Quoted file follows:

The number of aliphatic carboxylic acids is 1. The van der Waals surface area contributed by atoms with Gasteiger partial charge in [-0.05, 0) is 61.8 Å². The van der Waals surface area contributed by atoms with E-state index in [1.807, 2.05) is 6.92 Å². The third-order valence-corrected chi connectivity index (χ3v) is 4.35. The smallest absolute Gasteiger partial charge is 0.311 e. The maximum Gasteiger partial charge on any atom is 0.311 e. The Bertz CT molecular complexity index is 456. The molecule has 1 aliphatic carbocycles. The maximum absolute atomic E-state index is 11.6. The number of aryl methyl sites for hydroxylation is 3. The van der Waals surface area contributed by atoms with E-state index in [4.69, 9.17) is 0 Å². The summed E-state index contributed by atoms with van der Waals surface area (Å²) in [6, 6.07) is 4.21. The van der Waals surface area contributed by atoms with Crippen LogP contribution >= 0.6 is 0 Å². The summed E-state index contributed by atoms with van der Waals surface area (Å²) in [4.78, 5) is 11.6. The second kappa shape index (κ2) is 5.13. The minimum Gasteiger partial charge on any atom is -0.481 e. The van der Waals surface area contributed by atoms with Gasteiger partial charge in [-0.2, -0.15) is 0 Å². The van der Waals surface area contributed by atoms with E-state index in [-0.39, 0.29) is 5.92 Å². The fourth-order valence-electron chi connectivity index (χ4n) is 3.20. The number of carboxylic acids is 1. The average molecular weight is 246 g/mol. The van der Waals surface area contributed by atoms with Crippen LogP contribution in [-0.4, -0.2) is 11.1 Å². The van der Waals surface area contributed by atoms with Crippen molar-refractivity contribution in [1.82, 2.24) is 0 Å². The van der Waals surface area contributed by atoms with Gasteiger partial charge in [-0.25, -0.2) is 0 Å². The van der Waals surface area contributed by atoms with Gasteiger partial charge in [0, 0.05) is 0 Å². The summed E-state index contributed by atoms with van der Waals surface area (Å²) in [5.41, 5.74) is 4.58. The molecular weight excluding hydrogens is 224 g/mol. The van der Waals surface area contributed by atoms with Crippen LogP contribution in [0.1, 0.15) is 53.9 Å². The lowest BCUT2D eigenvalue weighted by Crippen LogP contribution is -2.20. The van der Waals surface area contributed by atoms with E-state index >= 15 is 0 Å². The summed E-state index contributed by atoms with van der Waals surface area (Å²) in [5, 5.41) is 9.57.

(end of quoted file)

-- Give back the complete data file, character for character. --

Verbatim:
The number of aliphatic carboxylic acids is 1. The van der Waals surface area contributed by atoms with Gasteiger partial charge in [-0.05, 0) is 61.8 Å². The van der Waals surface area contributed by atoms with E-state index in [1.807, 2.05) is 6.92 Å². The third-order valence-corrected chi connectivity index (χ3v) is 4.35. The smallest absolute Gasteiger partial charge is 0.311 e. The maximum Gasteiger partial charge on any atom is 0.311 e. The Bertz CT molecular complexity index is 456. The molecule has 1 aliphatic carbocycles. The maximum absolute atomic E-state index is 11.6. The number of aryl methyl sites for hydroxylation is 3. The van der Waals surface area contributed by atoms with E-state index in [4.69, 9.17) is 0 Å². The summed E-state index contributed by atoms with van der Waals surface area (Å²) in [6, 6.07) is 4.21. The van der Waals surface area contributed by atoms with Crippen LogP contribution >= 0.6 is 0 Å². The summed E-state index contributed by atoms with van der Waals surface area (Å²) in [4.78, 5) is 11.6. The second kappa shape index (κ2) is 5.13. The minimum Gasteiger partial charge on any atom is -0.481 e. The van der Waals surface area contributed by atoms with Gasteiger partial charge in [-0.2, -0.15) is 0 Å². The van der Waals surface area contributed by atoms with E-state index in [-0.39, 0.29) is 5.92 Å². The fourth-order valence-electron chi connectivity index (χ4n) is 3.20. The number of carboxylic acids is 1. The average molecular weight is 246 g/mol. The van der Waals surface area contributed by atoms with Crippen LogP contribution in [-0.4, -0.2) is 11.1 Å². The van der Waals surface area contributed by atoms with Crippen molar-refractivity contribution in [1.82, 2.24) is 0 Å². The van der Waals surface area contributed by atoms with Gasteiger partial charge in [-0.25, -0.2) is 0 Å². The van der Waals surface area contributed by atoms with Gasteiger partial charge in [0, 0.05) is 0 Å². The summed E-state index contributed by atoms with van der Waals surface area (Å²) in [5.41, 5.74) is 4.58. The molecular weight excluding hydrogens is 224 g/mol. The van der Waals surface area contributed by atoms with Crippen LogP contribution in [0.1, 0.15) is 53.9 Å². The lowest BCUT2D eigenvalue weighted by Crippen LogP contribution is -2.20. The van der Waals surface area contributed by atoms with E-state index >= 15 is 0 Å². The summed E-state index contributed by atoms with van der Waals surface area (Å²) in [5, 5.41) is 9.57.